By  Rebecca A. Reid and Todd A Curry

Inside Higher Ed, April 12, 2019.

Every time we go to national academic conferences, we notice the lack of diversity in terms of people and research. Although scholars have acknowledged racial and gender underrepresentation for decades, political science still seems surprised that it has not made much progress.

Despite its efforts, political science fails to acknowledge the problematic structure of academe itself, which is exclusionary by design. All of us have inherited a white, heteronormative, male template, and our institutions perpetuate it. And instead of addressing this, political science prioritizes policies that are either assimilationist or meaningless. Without having this discussion and implementing solutions, academe will never appropriately diversify because it never really tried.

‘ . . . from their very entry point into academe, [women and people of color]students experience a chain reaction of marginalization that jeopardizes their job market success’

Higher education’s white male template, as P. L. Thomas, professor of education at Furman University, calls it, insidiously produces barriers for scholars throughout their entire careers, disproportionately affecting women and people of color. This template dictates certain research agendas, epistemologies, and methods as legitimate while discarding or marginalizing those that do not fit neatly within this framework. In essence, Thomas says, it “frames a white male subjectivity as the norm (thus ‘objective’), rendering racialized (nonwhite) and genderized (nonmale) subjectivity as the ‘other,’ as lacking credibility.” Scholars who focus on critical theory, race, gender, ethnicity, sexuality and identities, qualitative methods and the like are marginalized because their work is supposedly not “objective” science. Rather, it is political advocacy masquerading as scholarship — attractive only to specialized audiences and self-serving. In terms of epistemology, write Julie Novkov and Scott Barclay, “dominant research areas and disciplinary culture political science is still oriented primarily around the experience of white heterosexual males.” Because women and people of color are more likely to pursue nontraditional research, these biases disproportionately discriminate against them where “women faculty and faculty of color report feeling that their colleagues view their research as tangential, self-serving, and that it was not ‘pure’ science.” And these biases discriminate against them for their entire careers.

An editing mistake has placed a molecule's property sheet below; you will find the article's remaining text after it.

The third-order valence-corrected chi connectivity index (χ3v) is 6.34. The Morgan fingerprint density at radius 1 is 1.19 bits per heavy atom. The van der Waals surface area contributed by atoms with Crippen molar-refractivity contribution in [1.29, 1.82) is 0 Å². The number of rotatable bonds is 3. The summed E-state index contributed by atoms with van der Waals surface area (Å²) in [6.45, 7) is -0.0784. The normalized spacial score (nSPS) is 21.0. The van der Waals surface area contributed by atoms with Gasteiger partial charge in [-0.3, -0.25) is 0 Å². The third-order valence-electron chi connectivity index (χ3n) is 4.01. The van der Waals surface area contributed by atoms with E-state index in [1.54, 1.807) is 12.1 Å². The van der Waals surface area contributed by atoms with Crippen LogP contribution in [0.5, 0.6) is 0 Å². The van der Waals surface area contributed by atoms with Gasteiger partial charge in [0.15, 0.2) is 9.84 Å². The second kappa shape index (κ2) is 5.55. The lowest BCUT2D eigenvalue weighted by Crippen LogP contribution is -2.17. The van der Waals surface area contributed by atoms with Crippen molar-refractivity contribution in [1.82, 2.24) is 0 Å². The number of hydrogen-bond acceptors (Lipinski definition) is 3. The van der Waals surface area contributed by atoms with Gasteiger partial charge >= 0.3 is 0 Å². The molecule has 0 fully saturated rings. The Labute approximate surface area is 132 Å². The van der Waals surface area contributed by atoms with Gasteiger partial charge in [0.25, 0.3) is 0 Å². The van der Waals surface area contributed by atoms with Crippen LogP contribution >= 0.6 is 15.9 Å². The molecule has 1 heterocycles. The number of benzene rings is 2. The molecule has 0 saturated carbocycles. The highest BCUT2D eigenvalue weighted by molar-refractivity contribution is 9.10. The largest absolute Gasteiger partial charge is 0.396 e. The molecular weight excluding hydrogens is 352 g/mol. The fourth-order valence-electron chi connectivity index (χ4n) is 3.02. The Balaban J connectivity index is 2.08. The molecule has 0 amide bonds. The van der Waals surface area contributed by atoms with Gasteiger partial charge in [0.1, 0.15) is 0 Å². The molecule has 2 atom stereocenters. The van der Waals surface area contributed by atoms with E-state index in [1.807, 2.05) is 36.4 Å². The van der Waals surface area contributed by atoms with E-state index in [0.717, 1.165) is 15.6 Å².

Institutional biases begin marginalizing students as they determine their research interests and thus their graduate programs. Aspiring scholars in specialized or nonmainstream areas find themselves already disenfranchised in that their program is typically not considered the “top program” or especially “prestigious” because mainstream scholars are usually unfamiliar with its scholarship and quality.

Further, graduate program selection determines students’ opportunity for mentorship, resources and networks. Hence, from their very entry point into academe, students experience a chain reaction of marginalization that jeopardizes their job market success because they are perceived as insufficiently qualified or as “not the right fit” for a department. And “not the right fit” is still code for the fact that those hiring: a) perceive the individual as not a real scholar, b) do not want or cannot see themselves working with the individual, and/or c) believe the probably token individual will not be happy in the department and thus will leave. In fact, 2015 APSA placement surveys reveal that 13 to 29 percent of people of color and women job candidates were not hired at all, while another 13 to 20 percent of those candidates secured only non-tenure-track jobs.

Even once working at a tenure-track job, the scholar continues to be marginalized, as tenure and promotion rely on the same “objective” metrics as the job market. The fundamental problem with colorblind, “objective” evaluations is that, while generally well intentioned, they simply ignore social inequalities, thereby enabling such systemic inequities and legitimizing the very practices that maintain these inequities.